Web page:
Dutch Flower Cluster Summary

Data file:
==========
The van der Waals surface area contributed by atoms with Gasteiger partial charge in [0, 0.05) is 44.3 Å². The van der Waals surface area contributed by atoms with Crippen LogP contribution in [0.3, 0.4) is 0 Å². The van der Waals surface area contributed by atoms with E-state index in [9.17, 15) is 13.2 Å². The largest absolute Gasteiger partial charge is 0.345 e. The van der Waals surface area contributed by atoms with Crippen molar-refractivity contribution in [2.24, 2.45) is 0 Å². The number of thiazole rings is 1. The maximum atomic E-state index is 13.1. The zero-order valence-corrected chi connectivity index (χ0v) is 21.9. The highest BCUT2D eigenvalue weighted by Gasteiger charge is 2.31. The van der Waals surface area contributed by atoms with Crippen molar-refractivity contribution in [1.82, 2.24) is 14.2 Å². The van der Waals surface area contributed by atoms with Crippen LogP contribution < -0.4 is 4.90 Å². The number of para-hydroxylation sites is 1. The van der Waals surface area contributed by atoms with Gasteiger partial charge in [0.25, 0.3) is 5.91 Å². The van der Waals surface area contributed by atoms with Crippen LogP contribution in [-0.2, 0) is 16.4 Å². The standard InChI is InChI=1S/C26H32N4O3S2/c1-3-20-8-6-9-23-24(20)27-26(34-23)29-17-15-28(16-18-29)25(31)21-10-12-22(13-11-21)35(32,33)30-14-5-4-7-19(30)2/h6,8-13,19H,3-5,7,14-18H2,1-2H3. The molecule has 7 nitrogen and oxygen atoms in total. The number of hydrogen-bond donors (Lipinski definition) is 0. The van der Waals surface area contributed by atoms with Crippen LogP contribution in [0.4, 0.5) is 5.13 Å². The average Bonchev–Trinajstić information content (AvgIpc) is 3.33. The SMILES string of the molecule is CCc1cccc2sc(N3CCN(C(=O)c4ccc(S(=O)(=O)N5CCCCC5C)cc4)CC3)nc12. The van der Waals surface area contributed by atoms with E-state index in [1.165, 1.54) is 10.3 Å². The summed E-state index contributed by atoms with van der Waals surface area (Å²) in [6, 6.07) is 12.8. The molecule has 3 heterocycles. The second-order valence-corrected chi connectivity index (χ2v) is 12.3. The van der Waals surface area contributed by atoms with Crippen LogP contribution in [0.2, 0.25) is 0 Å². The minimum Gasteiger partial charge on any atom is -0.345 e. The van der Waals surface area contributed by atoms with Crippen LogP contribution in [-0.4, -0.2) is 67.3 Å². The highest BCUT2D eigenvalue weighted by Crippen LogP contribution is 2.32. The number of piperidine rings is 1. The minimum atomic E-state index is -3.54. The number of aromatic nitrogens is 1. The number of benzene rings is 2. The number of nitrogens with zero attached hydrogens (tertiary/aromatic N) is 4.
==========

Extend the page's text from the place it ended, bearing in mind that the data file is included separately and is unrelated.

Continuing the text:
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The Netherlands has always been a major player on the world market for cut flowers. Around 60% of the world export market for flowers is traded in The Netherlands, with sales of $16,7 billion of Floricultural products in 2008. The Netherlands started cultivating and growing flowers with tulips from Turkey by the end of the sixteenth century. As a market for flowers emerged, greenhouses of glass, heated by gas were built and in 1908 the first flower trade organization was founded. In 2009, there were two flower auctions (of which FloraHolland is the biggest in cut flowers) trading 20,000 varieties, 3,770 growers, 693 exporting companies and 20+ associations, councils, research centers et cetera. The square meters of greenhouse were declining in The Netherlands, but yield was growing through new production techniques. Production was growing rapidly in competing countries with a more favorable climate and lower cost of labour like Columbia, Ecuador and Kenya, but most of these flowers were still traded via the Dutch auctions and ran through its extensive logistic system. In 2009 44.8 million flowers were sold in 125,000 daily transactions, most of them being roses , chrysanthemums and tulips. In 2011, The Dutch Flower Cluster faces some major strategic challenges. Rapid technological developments, for instance internet applications and remote buying, pose a potential opportunity as well as a challenge for the Flower Auction. Another challenge lies in the changes in the cluster network and linkages. Examples are the emerging competition from African and Southern American countries, and the links with economic development of these countries. Increased prices of fossil fuels put pressure on Dutch growers (natural gas for the greenhouses) as well as on transportation, comprising a large portion of product cost. The Netherlands has always been a major strength in the global cut flower market. In fact, more or less sixty percent of the global export market for cut...
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